3/12/2019 12:00:00 AM
Raw-meat pet food has become increasingly popular in recent years, based on claims that such diets are more natural and healthy for dogs and cats.
However, there are questions over the health claims about raw meat, and now new research has found that many raw-meat dog foods contain high levels of bacteria that pose a risk to animals and humans.
Swedish researchers tested 60 samples of raw-meat dog food produced by 10 different manufacturers from Sweden, Norway, Finland, Germany and England.
All 60 samples contained Enterobacteriaceae species, indicating faecal contamination. Levels varied, but more than half of the products contained levels that exceeded the maximum threshold under European Union regulations.
One third of the samples contained E.Coli and 7% contained Salmonella, both of which are capable of passing from animals to people and causing infections.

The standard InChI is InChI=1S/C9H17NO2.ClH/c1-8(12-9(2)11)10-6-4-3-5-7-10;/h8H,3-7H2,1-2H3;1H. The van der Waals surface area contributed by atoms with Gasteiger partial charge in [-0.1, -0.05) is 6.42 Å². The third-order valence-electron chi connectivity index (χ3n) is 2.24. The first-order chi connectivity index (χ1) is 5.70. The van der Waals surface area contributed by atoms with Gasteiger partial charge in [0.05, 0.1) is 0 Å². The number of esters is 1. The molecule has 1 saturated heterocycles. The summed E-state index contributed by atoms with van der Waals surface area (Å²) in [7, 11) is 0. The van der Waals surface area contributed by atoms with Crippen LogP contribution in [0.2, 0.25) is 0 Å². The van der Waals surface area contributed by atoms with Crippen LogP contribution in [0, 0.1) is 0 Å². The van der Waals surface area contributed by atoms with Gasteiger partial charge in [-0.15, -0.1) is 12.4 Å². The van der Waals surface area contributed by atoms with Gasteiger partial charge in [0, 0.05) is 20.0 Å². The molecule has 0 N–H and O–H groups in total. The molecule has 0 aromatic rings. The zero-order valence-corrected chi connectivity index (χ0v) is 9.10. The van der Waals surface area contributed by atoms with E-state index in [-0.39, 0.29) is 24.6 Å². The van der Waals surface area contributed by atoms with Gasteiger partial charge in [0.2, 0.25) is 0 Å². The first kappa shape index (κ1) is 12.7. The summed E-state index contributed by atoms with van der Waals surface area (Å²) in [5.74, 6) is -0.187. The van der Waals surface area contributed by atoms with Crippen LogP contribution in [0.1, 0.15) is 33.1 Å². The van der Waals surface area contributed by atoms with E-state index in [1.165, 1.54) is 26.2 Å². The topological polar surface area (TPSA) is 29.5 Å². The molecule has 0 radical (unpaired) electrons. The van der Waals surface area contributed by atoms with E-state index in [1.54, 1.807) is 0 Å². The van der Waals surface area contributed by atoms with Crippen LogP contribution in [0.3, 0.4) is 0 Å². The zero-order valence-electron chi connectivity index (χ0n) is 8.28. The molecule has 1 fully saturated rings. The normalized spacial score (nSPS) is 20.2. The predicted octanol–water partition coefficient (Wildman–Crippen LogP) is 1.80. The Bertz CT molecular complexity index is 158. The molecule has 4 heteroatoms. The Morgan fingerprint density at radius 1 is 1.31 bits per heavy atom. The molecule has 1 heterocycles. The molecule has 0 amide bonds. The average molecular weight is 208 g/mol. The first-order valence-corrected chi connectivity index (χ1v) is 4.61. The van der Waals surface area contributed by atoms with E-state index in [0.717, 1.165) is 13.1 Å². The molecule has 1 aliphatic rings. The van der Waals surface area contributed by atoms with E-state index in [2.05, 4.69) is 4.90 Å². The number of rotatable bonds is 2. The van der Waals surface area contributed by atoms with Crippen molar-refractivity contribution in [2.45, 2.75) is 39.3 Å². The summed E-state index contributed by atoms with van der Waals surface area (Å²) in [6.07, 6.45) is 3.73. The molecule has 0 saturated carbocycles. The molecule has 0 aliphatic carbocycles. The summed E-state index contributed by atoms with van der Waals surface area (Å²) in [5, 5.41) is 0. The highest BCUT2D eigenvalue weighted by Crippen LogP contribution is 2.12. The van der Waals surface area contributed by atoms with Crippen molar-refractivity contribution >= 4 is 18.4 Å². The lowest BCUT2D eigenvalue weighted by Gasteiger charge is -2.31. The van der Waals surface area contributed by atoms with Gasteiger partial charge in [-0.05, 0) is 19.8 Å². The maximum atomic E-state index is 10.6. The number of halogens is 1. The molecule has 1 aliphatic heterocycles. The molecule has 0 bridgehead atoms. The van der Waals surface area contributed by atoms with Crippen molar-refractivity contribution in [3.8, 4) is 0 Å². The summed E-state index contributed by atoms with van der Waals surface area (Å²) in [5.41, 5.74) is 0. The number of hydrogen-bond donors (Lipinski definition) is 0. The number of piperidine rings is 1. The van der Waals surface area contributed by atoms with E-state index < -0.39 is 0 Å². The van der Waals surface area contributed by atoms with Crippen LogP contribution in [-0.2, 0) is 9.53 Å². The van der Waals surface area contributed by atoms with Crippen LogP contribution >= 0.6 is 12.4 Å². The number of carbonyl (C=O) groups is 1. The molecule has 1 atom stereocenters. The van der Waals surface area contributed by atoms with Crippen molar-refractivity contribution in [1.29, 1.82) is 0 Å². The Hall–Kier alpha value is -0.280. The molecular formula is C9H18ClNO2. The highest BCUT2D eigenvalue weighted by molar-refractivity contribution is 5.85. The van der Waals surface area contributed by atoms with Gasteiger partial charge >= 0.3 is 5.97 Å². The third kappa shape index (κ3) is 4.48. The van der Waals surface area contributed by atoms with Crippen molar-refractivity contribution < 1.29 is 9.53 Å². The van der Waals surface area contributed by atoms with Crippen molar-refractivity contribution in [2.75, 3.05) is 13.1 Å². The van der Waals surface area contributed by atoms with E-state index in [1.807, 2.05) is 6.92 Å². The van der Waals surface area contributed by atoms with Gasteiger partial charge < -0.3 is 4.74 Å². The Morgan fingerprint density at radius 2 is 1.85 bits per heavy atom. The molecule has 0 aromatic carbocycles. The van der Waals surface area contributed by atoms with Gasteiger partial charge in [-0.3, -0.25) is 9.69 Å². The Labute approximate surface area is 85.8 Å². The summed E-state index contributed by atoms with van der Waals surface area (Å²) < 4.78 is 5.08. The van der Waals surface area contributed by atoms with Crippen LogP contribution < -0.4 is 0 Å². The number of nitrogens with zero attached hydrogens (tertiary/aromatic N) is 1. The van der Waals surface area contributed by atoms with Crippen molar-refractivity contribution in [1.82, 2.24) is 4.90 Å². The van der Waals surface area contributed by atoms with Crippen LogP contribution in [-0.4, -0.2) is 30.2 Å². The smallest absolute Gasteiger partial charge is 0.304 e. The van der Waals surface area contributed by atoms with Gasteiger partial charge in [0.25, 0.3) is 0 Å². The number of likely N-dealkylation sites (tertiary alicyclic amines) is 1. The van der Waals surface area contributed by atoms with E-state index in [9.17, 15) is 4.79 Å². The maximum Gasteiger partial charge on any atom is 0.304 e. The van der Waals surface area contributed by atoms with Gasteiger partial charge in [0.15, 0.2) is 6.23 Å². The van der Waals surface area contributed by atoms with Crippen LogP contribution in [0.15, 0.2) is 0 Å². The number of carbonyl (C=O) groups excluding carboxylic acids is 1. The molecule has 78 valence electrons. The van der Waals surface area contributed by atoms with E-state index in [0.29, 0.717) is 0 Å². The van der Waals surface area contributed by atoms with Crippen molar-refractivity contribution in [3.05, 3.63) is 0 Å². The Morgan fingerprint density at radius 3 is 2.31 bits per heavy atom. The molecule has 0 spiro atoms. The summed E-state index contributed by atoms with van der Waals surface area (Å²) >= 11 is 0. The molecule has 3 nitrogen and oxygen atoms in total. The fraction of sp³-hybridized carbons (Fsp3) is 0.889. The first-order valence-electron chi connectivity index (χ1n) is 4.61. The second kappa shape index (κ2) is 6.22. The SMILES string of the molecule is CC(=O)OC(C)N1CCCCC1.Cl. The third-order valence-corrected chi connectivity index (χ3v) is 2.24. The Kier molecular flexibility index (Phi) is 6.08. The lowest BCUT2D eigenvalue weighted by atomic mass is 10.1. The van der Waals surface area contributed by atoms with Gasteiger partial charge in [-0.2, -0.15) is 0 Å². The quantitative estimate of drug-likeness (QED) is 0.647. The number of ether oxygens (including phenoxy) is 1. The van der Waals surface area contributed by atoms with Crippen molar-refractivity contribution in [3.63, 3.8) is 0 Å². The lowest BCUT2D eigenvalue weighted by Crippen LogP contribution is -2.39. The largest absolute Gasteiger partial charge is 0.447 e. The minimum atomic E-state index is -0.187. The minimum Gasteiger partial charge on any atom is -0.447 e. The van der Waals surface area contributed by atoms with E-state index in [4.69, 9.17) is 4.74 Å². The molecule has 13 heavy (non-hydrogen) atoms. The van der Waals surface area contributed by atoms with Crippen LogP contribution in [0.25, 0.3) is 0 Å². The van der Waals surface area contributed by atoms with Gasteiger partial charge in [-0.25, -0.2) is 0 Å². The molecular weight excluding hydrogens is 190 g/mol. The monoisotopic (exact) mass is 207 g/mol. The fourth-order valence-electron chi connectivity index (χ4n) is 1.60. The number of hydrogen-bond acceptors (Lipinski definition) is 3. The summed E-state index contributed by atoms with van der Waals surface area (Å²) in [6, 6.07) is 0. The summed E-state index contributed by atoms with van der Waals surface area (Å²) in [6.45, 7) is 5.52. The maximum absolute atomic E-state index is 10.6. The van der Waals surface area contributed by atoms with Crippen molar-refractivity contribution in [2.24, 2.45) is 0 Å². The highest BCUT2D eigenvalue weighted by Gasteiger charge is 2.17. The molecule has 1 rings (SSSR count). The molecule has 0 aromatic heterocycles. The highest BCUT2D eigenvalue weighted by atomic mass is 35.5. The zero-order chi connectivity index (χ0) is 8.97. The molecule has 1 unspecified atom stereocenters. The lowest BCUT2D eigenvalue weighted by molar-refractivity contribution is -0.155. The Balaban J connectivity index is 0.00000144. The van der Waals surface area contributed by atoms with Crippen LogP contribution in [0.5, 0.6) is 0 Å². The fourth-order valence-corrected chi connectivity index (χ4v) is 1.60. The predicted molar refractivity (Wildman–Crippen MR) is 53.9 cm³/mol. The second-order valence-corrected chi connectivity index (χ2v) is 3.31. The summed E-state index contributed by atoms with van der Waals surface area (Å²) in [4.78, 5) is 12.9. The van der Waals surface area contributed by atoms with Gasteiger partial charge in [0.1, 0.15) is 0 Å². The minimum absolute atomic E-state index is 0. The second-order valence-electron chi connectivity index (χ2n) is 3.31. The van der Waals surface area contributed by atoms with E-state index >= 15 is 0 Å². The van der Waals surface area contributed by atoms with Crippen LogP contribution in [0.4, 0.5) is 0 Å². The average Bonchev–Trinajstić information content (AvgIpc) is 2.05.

The researchers warned that the bacteria could transfer through contact between pet and owner. Bacteria in raw juices can also splash and spread to surfaces and other food in the kitchen.
It's essential to maintain good hygiene when storing, handling and feeding raw-meat pet food.
Anyone feeding raw meat to their pet should keep it frozen until use, and then thaw it at a maximum of 10 degrees Celsius.
The food should be handled separately from human food, with separate kitchen equipment (or the same equipment washed thoroughly after use).
Don't let your dog lick you after it has just eaten raw meat.
In families with infants, elderly people or immunocompromised individuals, dogs should not be fed raw meat.
Daniella Dos Santos, from the British Veterinary Association, told BBC News: "Pet owners who choose to feed a raw food diet should be aware of the potential health risks and take full precautions while storing and handling the food.
"BVA would also not recommend making a raw food diet at home without veterinary guidance due to the potential for nutritional deficiencies in homemade diets.
"We would advise any owner wanting to try a raw meat-based diet for their pet to first consult a veterinary surgeon."